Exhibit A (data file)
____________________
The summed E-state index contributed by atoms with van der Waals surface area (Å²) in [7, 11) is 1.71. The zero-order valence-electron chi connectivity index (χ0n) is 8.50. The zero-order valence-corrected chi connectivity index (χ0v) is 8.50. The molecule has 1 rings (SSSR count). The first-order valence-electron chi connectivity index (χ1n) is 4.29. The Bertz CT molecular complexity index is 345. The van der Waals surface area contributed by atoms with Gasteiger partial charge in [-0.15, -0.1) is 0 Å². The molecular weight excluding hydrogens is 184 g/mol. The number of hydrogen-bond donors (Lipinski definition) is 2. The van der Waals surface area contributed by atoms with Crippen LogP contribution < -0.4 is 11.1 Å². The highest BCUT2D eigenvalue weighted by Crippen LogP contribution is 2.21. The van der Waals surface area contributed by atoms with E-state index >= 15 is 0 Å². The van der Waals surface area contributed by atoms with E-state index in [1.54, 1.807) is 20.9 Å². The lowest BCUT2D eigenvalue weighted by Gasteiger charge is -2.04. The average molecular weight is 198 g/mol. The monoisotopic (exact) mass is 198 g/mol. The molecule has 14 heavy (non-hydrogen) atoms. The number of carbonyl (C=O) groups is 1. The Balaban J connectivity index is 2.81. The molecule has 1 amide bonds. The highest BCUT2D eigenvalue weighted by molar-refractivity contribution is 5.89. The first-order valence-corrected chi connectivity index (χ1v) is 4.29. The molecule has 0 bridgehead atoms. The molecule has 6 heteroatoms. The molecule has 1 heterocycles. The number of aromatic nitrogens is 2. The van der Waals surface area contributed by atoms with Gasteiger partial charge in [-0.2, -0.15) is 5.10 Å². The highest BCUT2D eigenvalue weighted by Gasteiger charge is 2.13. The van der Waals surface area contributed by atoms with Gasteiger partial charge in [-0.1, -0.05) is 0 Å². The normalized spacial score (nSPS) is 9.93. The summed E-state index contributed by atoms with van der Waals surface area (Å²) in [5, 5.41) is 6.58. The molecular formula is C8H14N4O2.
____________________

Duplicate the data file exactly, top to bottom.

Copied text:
The summed E-state index contributed by atoms with van der Waals surface area (Å²) in [7, 11) is 1.71. The zero-order valence-electron chi connectivity index (χ0n) is 8.50. The zero-order valence-corrected chi connectivity index (χ0v) is 8.50. The molecule has 1 rings (SSSR count). The first-order valence-electron chi connectivity index (χ1n) is 4.29. The Bertz CT molecular complexity index is 345. The van der Waals surface area contributed by atoms with Gasteiger partial charge in [-0.15, -0.1) is 0 Å². The molecular weight excluding hydrogens is 184 g/mol. The number of hydrogen-bond donors (Lipinski definition) is 2. The van der Waals surface area contributed by atoms with Crippen LogP contribution < -0.4 is 11.1 Å². The highest BCUT2D eigenvalue weighted by Crippen LogP contribution is 2.21. The van der Waals surface area contributed by atoms with E-state index >= 15 is 0 Å². The van der Waals surface area contributed by atoms with E-state index in [1.54, 1.807) is 20.9 Å². The lowest BCUT2D eigenvalue weighted by Gasteiger charge is -2.04. The average molecular weight is 198 g/mol. The monoisotopic (exact) mass is 198 g/mol. The molecule has 14 heavy (non-hydrogen) atoms. The number of carbonyl (C=O) groups is 1. The Balaban J connectivity index is 2.81. The molecule has 1 amide bonds. The highest BCUT2D eigenvalue weighted by molar-refractivity contribution is 5.89. The first-order valence-corrected chi connectivity index (χ1v) is 4.29. The molecule has 0 bridgehead atoms. The molecule has 6 heteroatoms. The molecule has 1 heterocycles. The number of aromatic nitrogens is 2. The van der Waals surface area contributed by atoms with Gasteiger partial charge in [-0.2, -0.15) is 5.10 Å². The highest BCUT2D eigenvalue weighted by Gasteiger charge is 2.13. The van der Waals surface area contributed by atoms with Gasteiger partial charge in [-0.1, -0.05) is 0 Å². The normalized spacial score (nSPS) is 9.93. The summed E-state index contributed by atoms with van der Waals surface area (Å²) in [5, 5.41) is 6.58. The molecular formula is C8H14N4O2.